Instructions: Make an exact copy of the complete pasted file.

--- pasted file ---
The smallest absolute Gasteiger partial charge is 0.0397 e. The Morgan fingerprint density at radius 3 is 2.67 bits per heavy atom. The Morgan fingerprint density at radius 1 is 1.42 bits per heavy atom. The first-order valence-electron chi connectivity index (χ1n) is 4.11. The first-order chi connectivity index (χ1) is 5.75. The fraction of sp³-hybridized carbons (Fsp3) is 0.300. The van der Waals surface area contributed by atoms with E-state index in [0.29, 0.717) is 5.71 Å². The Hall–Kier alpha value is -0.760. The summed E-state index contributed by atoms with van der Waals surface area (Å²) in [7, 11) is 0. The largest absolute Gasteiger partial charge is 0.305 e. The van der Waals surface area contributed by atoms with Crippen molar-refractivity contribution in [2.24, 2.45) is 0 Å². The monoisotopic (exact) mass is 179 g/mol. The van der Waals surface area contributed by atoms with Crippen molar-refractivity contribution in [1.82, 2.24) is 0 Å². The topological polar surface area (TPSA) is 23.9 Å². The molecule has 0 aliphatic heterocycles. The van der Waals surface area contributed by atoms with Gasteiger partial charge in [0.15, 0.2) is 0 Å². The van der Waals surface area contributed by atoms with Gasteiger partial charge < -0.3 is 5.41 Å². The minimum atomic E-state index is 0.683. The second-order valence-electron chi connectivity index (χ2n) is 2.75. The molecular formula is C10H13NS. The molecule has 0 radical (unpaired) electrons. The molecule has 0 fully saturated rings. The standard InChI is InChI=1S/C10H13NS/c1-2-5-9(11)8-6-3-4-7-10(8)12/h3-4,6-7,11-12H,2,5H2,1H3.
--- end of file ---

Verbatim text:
The smallest absolute Gasteiger partial charge is 0.0397 e. The Morgan fingerprint density at radius 3 is 2.67 bits per heavy atom. The Morgan fingerprint density at radius 1 is 1.42 bits per heavy atom. The first-order valence-electron chi connectivity index (χ1n) is 4.11. The first-order chi connectivity index (χ1) is 5.75. The fraction of sp³-hybridized carbons (Fsp3) is 0.300. The van der Waals surface area contributed by atoms with E-state index in [0.29, 0.717) is 5.71 Å². The Hall–Kier alpha value is -0.760. The summed E-state index contributed by atoms with van der Waals surface area (Å²) in [7, 11) is 0. The largest absolute Gasteiger partial charge is 0.305 e. The van der Waals surface area contributed by atoms with Crippen molar-refractivity contribution in [2.24, 2.45) is 0 Å². The monoisotopic (exact) mass is 179 g/mol. The van der Waals surface area contributed by atoms with Crippen molar-refractivity contribution in [1.82, 2.24) is 0 Å². The topological polar surface area (TPSA) is 23.9 Å². The molecule has 0 aliphatic heterocycles. The van der Waals surface area contributed by atoms with Gasteiger partial charge in [0.15, 0.2) is 0 Å². The van der Waals surface area contributed by atoms with Gasteiger partial charge < -0.3 is 5.41 Å². The minimum atomic E-state index is 0.683. The second-order valence-electron chi connectivity index (χ2n) is 2.75. The molecular formula is C10H13NS. The molecule has 0 radical (unpaired) electrons. The molecule has 0 fully saturated rings. The standard InChI is InChI=1S/C10H13NS/c1-2-5-9(11)8-6-3-4-7-10(8)12/h3-4,6-7,11-12H,2,5H2,1H3.